- What's new in XenMobile Server 10.8
- Fixed issues
- Known issues
- System requirements and compatibility
- Install and configure
- Certificates and authentication
- User accounts, roles, and enrollment
- ActiveSync Gateway
- Android for Work
- Bulk enrollment of iOS and macOS devices
- Client properties
- Deploy iOS and macOS devices through Apple DEP
- Device enrollment limit
- Enroll devices
- Firebase Cloud Messaging
- Google Play credentials
- Integrate with Apple Education features
- Network Access Control
- Samsung KNOX
- Security actions
- Shared devices
- XenMobile Autodiscovery Service
- Device policies by platform
- AirPlay mirroring device policy
- AirPrint device policy
- Android for Work app restriction policy
- Android for Work permissions
- APN device policy
- App access device policy
- App attributes device policy
- App configuration device policy
- App inventory device policy
- App lock device policy
- App network usage device policy
- Apps notifications device policy
- App restrictions device policy
- App tunneling device policy
- App uninstall device policy
- App uninstall restrictions device policy
- BitLocker device policy
- Browser device policy
- Calendar (CalDav) device policy
- Cellular device policy
- Connection manager device policy
- Connection scheduling device policy
- Contacts (CardDAV) device policy
- Control OS Updates device policy
- Copy Apps to Samsung Container device policy
- Credentials device policy
- Custom XML device policy
- Defender device policy
- Delete files and folders device policy
- Delete registry keys and values device policy
- Device Health Attestation device policy
- Device name device policy
- Education Configuration device policy
- Enterprise Hub device policy
- Exchange device policy
- Files device policy
- FileVault device policy
- Font device policy
- Home screen layout device policy
- Import iOS & macOS Profile device policy
- Kiosk device policy for Samsung SAFE
- Launcher configuration device policy for Android
- LDAP device policy
- Location device policy
- Mail device policy
- Managed domains device policy
- MDM options device policy
- Organization information device policy
- Passcode device policy
- Personal hotspot device policy
- Profile Removal device policy
- Provisioning profile device policy
- Provisioning profile removal device policy
- Proxy device policy
- Registry device policy
- Remote support device policy
- Restrictions device policy
- Roaming device policy
- Samsung MDM license key device policy
- Samsung SAFE firewall device policy
- SCEP device policy
- Siri and dictation policies
- SSO account device policy
- Storage encryption device policy
- Store device policy
- Subscribed calendars device policy
- Terms and conditions device policy
- VPN device policy
- Wallpaper device policy
- Web content filter device policy
- Webclip device policy
- WiFi device policy
- Windows CE certificate device policy
- Windows Information Protection device policy
- XenMobile options device policy
- XenMobile uninstall device policy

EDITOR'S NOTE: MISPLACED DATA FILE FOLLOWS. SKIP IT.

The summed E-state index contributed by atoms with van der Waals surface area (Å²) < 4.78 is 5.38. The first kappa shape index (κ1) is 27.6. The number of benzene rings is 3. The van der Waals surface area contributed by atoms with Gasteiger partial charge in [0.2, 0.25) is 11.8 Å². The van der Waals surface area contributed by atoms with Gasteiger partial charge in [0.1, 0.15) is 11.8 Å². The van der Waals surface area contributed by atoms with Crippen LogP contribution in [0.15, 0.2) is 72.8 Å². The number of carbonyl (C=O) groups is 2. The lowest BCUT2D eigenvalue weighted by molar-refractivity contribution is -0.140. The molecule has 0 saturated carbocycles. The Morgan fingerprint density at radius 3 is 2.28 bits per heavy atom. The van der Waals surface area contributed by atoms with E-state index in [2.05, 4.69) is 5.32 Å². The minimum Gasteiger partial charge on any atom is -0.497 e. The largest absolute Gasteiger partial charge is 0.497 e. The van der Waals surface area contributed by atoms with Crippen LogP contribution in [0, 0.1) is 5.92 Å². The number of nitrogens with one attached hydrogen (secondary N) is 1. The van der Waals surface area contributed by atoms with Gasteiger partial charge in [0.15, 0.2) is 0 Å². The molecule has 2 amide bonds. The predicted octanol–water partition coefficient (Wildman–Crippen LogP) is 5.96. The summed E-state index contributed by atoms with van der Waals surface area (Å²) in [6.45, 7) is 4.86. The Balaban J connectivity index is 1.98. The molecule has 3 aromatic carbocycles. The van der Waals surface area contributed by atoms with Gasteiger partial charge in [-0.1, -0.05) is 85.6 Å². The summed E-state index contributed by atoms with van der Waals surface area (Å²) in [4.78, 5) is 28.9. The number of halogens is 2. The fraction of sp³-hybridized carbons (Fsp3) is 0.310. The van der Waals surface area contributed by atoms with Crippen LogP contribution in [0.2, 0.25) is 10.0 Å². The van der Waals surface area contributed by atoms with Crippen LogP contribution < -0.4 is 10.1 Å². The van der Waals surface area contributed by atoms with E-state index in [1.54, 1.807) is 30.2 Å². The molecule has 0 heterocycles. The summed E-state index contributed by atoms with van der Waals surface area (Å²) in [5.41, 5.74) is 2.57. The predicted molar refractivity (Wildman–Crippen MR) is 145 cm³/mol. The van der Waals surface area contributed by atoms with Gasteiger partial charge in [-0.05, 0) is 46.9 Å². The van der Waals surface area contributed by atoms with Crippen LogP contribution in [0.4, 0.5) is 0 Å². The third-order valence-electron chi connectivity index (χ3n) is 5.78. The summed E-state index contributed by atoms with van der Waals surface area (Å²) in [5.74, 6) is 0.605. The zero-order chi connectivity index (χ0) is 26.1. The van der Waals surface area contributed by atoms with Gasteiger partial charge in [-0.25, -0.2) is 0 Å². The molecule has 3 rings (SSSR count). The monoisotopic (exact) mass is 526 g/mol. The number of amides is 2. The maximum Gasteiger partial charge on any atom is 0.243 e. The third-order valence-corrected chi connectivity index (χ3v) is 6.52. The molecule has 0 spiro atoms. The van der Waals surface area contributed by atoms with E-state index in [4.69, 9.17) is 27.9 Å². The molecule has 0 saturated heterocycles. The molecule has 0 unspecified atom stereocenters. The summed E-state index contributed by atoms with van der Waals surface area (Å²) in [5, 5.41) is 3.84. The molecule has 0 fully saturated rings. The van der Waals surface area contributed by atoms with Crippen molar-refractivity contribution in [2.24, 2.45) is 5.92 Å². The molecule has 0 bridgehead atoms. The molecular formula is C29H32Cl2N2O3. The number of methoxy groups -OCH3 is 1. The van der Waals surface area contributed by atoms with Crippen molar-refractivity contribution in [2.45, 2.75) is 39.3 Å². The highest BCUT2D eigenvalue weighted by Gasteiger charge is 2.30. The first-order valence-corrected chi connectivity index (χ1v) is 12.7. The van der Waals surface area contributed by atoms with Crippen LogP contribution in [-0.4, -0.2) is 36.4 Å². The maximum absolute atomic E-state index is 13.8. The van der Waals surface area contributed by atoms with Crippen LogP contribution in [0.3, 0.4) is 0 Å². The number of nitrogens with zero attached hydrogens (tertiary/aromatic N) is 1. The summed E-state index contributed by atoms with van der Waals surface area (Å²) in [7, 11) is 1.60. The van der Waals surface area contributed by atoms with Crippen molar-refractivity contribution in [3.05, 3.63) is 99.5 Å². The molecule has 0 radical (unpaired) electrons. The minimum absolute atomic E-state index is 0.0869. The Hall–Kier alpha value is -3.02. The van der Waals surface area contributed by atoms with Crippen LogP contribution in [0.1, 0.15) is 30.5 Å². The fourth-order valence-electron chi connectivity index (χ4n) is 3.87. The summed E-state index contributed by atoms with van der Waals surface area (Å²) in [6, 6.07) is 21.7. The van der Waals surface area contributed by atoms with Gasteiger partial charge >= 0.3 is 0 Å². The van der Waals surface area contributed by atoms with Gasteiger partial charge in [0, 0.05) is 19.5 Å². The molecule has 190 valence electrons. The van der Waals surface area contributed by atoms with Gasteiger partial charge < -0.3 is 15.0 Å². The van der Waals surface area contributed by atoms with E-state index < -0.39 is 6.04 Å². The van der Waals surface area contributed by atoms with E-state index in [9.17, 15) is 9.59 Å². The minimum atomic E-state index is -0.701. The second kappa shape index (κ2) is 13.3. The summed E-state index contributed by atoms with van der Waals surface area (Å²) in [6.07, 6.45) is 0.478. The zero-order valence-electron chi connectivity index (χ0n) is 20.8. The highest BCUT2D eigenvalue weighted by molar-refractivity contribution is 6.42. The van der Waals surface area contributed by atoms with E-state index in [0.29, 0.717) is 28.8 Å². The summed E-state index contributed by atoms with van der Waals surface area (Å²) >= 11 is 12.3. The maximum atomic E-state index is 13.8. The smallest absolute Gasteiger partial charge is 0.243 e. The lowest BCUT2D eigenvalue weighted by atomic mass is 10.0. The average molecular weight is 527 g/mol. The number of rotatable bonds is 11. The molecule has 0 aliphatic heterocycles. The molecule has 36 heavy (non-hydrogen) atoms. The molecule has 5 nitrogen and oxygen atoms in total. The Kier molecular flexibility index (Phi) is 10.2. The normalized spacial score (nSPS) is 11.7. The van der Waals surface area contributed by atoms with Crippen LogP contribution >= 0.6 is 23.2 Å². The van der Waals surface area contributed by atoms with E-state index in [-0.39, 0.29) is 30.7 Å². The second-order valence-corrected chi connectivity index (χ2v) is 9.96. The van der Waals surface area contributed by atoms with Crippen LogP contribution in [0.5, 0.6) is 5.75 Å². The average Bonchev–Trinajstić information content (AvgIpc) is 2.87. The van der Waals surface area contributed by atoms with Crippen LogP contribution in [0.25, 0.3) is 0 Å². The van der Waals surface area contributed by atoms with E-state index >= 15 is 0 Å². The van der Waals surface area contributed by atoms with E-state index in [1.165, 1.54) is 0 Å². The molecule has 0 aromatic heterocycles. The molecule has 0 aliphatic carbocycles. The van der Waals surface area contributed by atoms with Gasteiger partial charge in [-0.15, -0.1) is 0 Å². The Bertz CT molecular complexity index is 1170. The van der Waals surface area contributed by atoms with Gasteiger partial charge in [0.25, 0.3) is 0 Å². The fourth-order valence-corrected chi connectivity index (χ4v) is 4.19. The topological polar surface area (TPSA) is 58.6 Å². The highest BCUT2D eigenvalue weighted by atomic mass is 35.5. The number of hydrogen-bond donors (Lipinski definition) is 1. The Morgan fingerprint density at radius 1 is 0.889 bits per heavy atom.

- Add apps
- Add media
- Deploy resources
- Automated actions
- Monitor and support
- REST APIs
- XenMobile Mail Manager 10.x
- XenMobile NetScaler Connector
- On-premises XenMobile interaction with Active Directory
- Management Modes
- Device Requirements
- Security and User Experience
- User Communities
- Email Strategy
- XenMobile Integration
- Multi-Site Requirements
- Integrating with NetScaler Gateway and NetScaler
- SSO and Proxy Considerations for MDX Apps
- Reference Architecture for On-Premises Deployments
- Server Properties
- Device and App Policies
- User Enrollment Options
- Tuning XenMobile Operations
- App Provisioning and Deprovisioning
- Dashboard-Based Operations
- Role-Based Access Control and XenMobile Support
- Systems Monitoring
- Disaster Recovery
- Citrix Support Process
- Sending group enrollment invitations in XenMobile
- Configuring an on-premises Device Health Attestation server
- Configuring certificate-based authentication with EWS for Secure Mail push notifications
You can architect and configure XenMobile deployments that include multiple sites for disaster recovery using an active-passive failover strategy.
The recommended disaster recovery strategy discuss in this article consists of:
- A single XenMobile active site in the datacenter of one geographical location serving all the enterprises users globally, known as the primary site.
- A second XenMobile site in the datacenter of a second geographical location, known as the disaster recovery site. This disaster recovery site provides active-passive site failover in if a site-wide datacenter failure occurs in the primary site. The primary site includes XenMobile, SQL database, NetScaler infrastructure in order to facilitate failover and provide users with access to XenMobile via the event of connectivity failure to the primary site.
The XenMobile servers at the disaster recovery site remains offline during normal operations and is brought online during only disaster recovery scenarios, where complete site failover from the primary site to the disaster recovery site is required. The SQL Servers at the disaster recovery site must be active and ready to service connections before you start the XenMobile servers at the disaster recovery site.
This disaster recovery strategy relies on manual failover of the NetScaler access tier by means of DNS changes for routing MDM and MAM connections to the disaster recovery site in the event of an outage.
To use this architecture, you must have a process in place for asynchronous backups of the databases and some way of ensuring high availability for the SQL infrastructure.